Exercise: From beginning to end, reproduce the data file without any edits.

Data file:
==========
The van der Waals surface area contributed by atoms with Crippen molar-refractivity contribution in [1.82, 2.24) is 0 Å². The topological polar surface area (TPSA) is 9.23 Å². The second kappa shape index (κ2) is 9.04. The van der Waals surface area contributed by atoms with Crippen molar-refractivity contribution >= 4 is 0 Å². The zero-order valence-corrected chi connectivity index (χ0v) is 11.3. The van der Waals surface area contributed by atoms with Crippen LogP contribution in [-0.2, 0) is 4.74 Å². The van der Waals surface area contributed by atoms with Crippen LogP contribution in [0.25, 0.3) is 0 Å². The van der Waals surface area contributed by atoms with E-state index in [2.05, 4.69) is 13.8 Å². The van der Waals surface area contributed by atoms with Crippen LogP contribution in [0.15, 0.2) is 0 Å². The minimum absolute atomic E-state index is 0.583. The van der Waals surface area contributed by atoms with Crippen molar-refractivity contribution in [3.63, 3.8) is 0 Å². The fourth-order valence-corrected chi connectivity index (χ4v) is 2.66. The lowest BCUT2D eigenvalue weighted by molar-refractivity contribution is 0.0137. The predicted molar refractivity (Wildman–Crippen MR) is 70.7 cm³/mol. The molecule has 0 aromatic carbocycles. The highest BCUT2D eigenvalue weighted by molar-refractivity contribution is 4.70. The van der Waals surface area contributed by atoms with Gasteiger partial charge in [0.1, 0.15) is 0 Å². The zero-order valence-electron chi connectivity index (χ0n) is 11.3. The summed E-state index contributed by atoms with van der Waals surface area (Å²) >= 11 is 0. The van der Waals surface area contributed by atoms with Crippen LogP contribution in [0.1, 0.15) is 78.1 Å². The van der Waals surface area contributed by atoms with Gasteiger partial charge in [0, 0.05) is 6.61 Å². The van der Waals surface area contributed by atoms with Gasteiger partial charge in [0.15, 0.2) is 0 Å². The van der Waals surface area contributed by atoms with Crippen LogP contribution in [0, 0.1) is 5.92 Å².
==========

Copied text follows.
The van der Waals surface area contributed by atoms with Crippen molar-refractivity contribution in [1.82, 2.24) is 0 Å². The topological polar surface area (TPSA) is 9.23 Å². The second kappa shape index (κ2) is 9.04. The van der Waals surface area contributed by atoms with Crippen molar-refractivity contribution >= 4 is 0 Å². The zero-order valence-corrected chi connectivity index (χ0v) is 11.3. The van der Waals surface area contributed by atoms with Crippen LogP contribution in [-0.2, 0) is 4.74 Å². The van der Waals surface area contributed by atoms with Crippen LogP contribution in [0.25, 0.3) is 0 Å². The van der Waals surface area contributed by atoms with E-state index in [2.05, 4.69) is 13.8 Å². The van der Waals surface area contributed by atoms with Crippen LogP contribution in [0.15, 0.2) is 0 Å². The minimum absolute atomic E-state index is 0.583. The van der Waals surface area contributed by atoms with Crippen molar-refractivity contribution in [3.63, 3.8) is 0 Å². The fourth-order valence-corrected chi connectivity index (χ4v) is 2.66. The lowest BCUT2D eigenvalue weighted by molar-refractivity contribution is 0.0137. The predicted molar refractivity (Wildman–Crippen MR) is 70.7 cm³/mol. The molecule has 0 aromatic carbocycles. The highest BCUT2D eigenvalue weighted by molar-refractivity contribution is 4.70. The van der Waals surface area contributed by atoms with Gasteiger partial charge in [0.1, 0.15) is 0 Å². The zero-order valence-electron chi connectivity index (χ0n) is 11.3. The summed E-state index contributed by atoms with van der Waals surface area (Å²) >= 11 is 0. The van der Waals surface area contributed by atoms with Crippen LogP contribution in [0.1, 0.15) is 78.1 Å². The van der Waals surface area contributed by atoms with Gasteiger partial charge in [0, 0.05) is 6.61 Å². The van der Waals surface area contributed by atoms with Gasteiger partial charge in [0.15, 0.2) is 0 Å². The van der Waals surface area contributed by atoms with Crippen LogP contribution in [0, 0.1) is 5.92 Å².